These young ladies are prancing back to their nursing dormitory after a snowstorm. They look really happy to finally make their exit from the hospital. I identify with these girls because I got snowed in at my hospital for eight days last week. It was tedious, but I used my time constructively. I studied human nature.

People go through three phases when a snowstorm starts bearing down. The first phase is giddiness. I saw at lot of people become gleeful when the first snowflakes started hitting the sidewalk. They became delusional and said things like, “Look at the snow. It’s so beautiful!” People, snow is NOT beautiful. It is wet and cold. No one enjoys digging their car out from a five-foot snowdrift. The next phase of a snowstorm involves a strange survival instinct that compels people to rush to their local grocery store and buy copious amounts of milk, toilet paper, and comfort food like corn chips. I’ve never been about to understand this phenomenon, but I’m sure that grocery store chains love it. Panic in the air indicates that people are entering into the final phase of their snowstorm response. The snowstorm is in full gear and everyone wants to leave work and go home. The walls start closing in, and those with a lesser constitution make a break for the door. I understand that some people can’t deal with their claustrophobia, but please don’t yell, “You can reach me on my Blackberry,” as you run out the door. That’s just makes you look pathetic.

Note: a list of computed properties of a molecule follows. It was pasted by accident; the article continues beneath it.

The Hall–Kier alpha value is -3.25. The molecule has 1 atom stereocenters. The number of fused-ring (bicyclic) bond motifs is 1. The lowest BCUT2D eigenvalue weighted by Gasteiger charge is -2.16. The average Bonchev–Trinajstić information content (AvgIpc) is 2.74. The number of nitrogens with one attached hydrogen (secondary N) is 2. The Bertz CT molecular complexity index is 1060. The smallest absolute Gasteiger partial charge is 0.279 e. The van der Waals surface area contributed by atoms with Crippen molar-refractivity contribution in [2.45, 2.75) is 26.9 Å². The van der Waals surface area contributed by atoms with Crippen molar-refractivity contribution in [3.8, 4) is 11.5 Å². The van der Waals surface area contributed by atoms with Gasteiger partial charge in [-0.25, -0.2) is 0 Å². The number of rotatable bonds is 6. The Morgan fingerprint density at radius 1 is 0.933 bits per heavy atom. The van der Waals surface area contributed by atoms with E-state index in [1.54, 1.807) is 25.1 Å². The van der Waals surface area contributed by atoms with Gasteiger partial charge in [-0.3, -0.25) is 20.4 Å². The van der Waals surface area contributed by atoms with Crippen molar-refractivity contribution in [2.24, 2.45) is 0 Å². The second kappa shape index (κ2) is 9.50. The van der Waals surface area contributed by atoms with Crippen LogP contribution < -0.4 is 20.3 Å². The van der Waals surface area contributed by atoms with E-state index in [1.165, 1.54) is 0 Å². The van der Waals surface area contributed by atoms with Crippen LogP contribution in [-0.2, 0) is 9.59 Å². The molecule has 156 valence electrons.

Trust me, it’s no fun getting stuck at work. Here are some snowstorm survival tips that I’ve learned over the years:

Pack a big suitcase, and bring in laundry detergent in case you run out of clean clothes.

Bring your pillows and blankets from home. Some hospitals expect stranded healthcare workers to sleep on army cots. Sleeping with comfy cozy items will make the experience more bearable.

Pack your cell phone charger. I packed my iPhone charger and someone was always using it.

Bring cash! Not every hospital gives free food to their staff, and don’t forget to bring change for the vending machines.

Pack comfort foods like corn chips. Hopefully your hospital won’t run out of toilet paper.